WARSAW, Poland — Polish authorities are in talks with the United States about the possibility of including the Polish Air Force in NATO’s nuclear sharing program, according to Polish President Andrzej Duda.

“This has been a topic of Polish-American talks for some time now. I have held talks on this issue several times. I will not hide that, when I was asked about it, I expressed our readiness,” Duda told local daily Fakt in an interview. “Russia has been increasingly militarizing the Kaliningrad oblast. Most recently, it has been relocating its nuclear weapons to Belarus.”

Russia’s ongoing invasion of Ukraine has pushed Minsk towards an even closer military collaboration with Moscow, with Belarusian President Aleksander Lukashenko announcing in 2022 that Russian personnel had upgraded his country’s jets to allow them to carry tactical atomic weapons. In June of 2023 Russian President Vladimir Putin said his government would deploy some of its nuclear capabilities to Belarus by the following month.

On the NATO side, outfitting Poland’s combat aircraft to be able to carry atomic bombs would bolster the alliance’s deterrence capabilities toward Russia and Belarus, said Duda.

“If there is a decision by our allies to locate nuclear weapons as part of nuclear sharing also on our territory, to strengthen the security of NATO’s eastern flank, then we are ready for this,” Duda said.

In Poland’s political system, the president is the military’s supreme commander, but he lacks the political power to decide whether the country joins international defense programs.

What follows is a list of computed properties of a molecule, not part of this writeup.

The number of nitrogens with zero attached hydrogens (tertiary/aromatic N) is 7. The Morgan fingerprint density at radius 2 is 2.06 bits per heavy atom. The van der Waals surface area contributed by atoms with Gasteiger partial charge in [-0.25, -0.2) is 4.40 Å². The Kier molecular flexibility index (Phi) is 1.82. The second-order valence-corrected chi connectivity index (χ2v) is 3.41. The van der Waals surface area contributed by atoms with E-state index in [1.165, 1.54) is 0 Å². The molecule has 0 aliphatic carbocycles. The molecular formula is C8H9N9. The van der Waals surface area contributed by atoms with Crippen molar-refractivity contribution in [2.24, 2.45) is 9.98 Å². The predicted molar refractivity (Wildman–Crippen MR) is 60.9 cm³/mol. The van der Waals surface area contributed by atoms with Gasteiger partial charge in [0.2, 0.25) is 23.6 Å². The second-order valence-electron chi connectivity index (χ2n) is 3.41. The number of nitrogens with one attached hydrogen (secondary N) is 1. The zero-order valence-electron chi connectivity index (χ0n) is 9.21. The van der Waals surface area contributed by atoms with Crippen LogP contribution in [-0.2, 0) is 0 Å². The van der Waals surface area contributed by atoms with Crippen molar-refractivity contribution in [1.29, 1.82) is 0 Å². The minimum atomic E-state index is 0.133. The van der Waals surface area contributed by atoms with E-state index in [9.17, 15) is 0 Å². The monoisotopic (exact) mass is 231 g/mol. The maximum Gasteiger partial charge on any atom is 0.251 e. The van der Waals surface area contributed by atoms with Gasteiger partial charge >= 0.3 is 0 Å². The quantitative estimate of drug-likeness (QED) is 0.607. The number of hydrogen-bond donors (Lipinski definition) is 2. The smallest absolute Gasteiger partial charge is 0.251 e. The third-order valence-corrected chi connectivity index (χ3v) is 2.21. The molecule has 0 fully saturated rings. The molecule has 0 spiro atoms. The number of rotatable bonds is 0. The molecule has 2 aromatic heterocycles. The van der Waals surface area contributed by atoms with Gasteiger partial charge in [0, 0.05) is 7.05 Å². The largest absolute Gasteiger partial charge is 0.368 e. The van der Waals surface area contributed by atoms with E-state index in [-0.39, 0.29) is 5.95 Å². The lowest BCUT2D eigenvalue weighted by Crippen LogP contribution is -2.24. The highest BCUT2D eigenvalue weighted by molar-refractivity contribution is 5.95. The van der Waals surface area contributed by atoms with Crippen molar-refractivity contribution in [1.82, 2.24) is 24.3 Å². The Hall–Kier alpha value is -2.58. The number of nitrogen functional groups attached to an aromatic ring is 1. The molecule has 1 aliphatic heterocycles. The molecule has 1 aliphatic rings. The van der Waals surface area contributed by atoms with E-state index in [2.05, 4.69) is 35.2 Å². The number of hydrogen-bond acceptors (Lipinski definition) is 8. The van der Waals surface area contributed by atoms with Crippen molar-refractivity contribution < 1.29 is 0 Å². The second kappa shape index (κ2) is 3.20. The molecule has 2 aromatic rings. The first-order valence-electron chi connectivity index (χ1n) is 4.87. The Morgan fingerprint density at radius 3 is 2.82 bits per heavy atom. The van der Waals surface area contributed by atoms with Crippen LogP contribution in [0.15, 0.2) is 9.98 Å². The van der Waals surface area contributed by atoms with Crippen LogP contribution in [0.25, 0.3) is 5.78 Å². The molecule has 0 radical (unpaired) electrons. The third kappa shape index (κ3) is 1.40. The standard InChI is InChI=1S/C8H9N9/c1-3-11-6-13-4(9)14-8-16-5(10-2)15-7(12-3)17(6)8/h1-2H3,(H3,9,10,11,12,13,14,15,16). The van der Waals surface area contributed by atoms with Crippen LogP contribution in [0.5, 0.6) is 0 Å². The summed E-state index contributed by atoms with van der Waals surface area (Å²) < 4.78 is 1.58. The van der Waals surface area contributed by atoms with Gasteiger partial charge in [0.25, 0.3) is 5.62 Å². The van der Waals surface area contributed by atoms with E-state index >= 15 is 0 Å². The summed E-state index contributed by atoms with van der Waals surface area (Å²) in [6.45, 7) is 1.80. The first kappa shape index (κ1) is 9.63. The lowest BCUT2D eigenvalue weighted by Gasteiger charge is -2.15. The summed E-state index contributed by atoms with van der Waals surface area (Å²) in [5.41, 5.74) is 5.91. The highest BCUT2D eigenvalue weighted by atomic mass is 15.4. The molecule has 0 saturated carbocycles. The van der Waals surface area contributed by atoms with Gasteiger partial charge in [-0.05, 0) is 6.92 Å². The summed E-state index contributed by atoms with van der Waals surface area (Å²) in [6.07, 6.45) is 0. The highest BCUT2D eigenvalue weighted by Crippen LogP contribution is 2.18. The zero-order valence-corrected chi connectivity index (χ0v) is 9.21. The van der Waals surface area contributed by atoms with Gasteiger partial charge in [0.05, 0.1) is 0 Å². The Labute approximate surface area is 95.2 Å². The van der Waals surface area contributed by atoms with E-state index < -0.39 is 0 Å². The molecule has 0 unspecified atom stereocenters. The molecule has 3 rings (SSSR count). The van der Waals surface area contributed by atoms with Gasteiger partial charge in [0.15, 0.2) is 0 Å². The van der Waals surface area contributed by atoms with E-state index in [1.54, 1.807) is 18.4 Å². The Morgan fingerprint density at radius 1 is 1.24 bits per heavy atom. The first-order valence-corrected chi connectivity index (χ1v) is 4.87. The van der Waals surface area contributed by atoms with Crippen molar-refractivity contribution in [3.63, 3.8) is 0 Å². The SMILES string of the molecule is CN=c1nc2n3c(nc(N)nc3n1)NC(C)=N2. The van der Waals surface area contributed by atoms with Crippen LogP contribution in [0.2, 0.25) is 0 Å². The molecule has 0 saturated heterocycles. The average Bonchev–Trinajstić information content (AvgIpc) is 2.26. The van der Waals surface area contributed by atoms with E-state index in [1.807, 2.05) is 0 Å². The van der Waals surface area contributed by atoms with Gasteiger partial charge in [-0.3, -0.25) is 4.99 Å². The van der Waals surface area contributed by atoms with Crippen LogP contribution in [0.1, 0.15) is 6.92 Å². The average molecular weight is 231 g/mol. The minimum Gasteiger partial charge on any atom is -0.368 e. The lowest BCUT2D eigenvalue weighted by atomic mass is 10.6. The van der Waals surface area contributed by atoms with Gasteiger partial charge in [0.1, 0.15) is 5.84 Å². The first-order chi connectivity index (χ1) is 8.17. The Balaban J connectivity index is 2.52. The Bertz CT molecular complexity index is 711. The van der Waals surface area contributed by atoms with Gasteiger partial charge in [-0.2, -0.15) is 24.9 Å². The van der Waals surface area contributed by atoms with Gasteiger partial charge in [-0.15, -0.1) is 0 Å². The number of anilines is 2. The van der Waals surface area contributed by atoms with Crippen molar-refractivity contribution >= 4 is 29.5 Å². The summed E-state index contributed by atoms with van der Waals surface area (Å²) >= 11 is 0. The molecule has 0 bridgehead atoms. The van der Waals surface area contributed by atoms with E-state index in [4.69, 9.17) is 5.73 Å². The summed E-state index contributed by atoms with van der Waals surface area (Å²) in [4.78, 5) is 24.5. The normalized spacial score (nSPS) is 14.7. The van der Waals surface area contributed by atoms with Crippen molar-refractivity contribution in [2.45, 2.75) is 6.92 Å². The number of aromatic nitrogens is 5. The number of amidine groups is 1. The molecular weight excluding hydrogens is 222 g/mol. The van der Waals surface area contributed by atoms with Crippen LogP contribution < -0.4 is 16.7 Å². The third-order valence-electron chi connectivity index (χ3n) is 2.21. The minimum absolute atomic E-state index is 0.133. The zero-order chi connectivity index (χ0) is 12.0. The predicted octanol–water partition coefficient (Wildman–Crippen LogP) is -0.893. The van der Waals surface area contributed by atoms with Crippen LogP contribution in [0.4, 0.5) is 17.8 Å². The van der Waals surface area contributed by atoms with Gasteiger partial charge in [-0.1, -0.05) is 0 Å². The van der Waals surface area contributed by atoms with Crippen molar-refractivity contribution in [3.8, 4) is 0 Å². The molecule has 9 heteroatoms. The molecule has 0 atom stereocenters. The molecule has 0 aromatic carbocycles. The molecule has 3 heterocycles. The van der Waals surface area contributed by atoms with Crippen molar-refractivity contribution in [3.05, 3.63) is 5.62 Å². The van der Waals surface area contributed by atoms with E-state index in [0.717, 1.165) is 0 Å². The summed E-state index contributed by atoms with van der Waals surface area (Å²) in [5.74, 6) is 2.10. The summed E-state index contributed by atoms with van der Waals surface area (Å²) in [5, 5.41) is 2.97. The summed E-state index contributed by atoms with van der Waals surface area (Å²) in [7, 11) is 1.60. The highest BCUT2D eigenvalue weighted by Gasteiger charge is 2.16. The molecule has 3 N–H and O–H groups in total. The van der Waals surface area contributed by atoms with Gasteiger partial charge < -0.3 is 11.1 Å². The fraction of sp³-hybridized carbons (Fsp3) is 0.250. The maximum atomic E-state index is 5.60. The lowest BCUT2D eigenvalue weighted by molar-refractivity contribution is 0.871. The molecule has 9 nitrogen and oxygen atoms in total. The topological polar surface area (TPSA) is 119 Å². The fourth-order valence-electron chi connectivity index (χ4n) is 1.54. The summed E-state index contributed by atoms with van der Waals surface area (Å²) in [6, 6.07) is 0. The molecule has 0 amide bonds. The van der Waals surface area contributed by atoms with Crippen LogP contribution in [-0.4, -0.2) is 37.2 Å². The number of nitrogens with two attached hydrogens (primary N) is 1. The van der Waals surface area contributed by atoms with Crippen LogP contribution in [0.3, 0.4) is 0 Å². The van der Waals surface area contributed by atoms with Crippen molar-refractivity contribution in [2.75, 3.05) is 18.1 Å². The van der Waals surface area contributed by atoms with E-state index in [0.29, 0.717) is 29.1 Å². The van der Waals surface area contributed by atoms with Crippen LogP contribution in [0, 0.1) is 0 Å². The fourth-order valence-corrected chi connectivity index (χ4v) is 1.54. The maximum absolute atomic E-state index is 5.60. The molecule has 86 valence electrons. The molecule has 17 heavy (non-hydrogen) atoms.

Meanwhile, Polish Prime Minister Donald Tusk, whose centrist coalition opposes Duda and the Law and Justice party backing the president, suggested the matter is far from settled, giving Duda a dig for speaking out of turn.

“I care greatly about Poland’s security, about it being as well-armed as possible. But I would also like that potential initiatives are, above all, very well prepared by the people who are responsible for them,” Tusk said during a press conference on April 22.

Duda did not say which Polish aircraft could be used to carry nuclear weapons. However, in January 2020, Poland inked a deal worth $4.6 billion to acquire 32 F-35A Lightning II fighter jets from the United States.

Earlier this month, a spokesperson for the Polish ministry told Defense News the contract’s implementation “is proceeding in line with the schedule. The first six of the ordered F-35A aircraft will be delivered to a U.S. air base in the years 2024 to 2025, and they will be used to train Polish pilots.”

“The new fighters will arrive to Poland in 2026, and they will continue to be delivered until 2030 in batches of between four and six units per year,” said the spokesperson.

Jaroslaw Adamowski is the Poland correspondent for Defense News.

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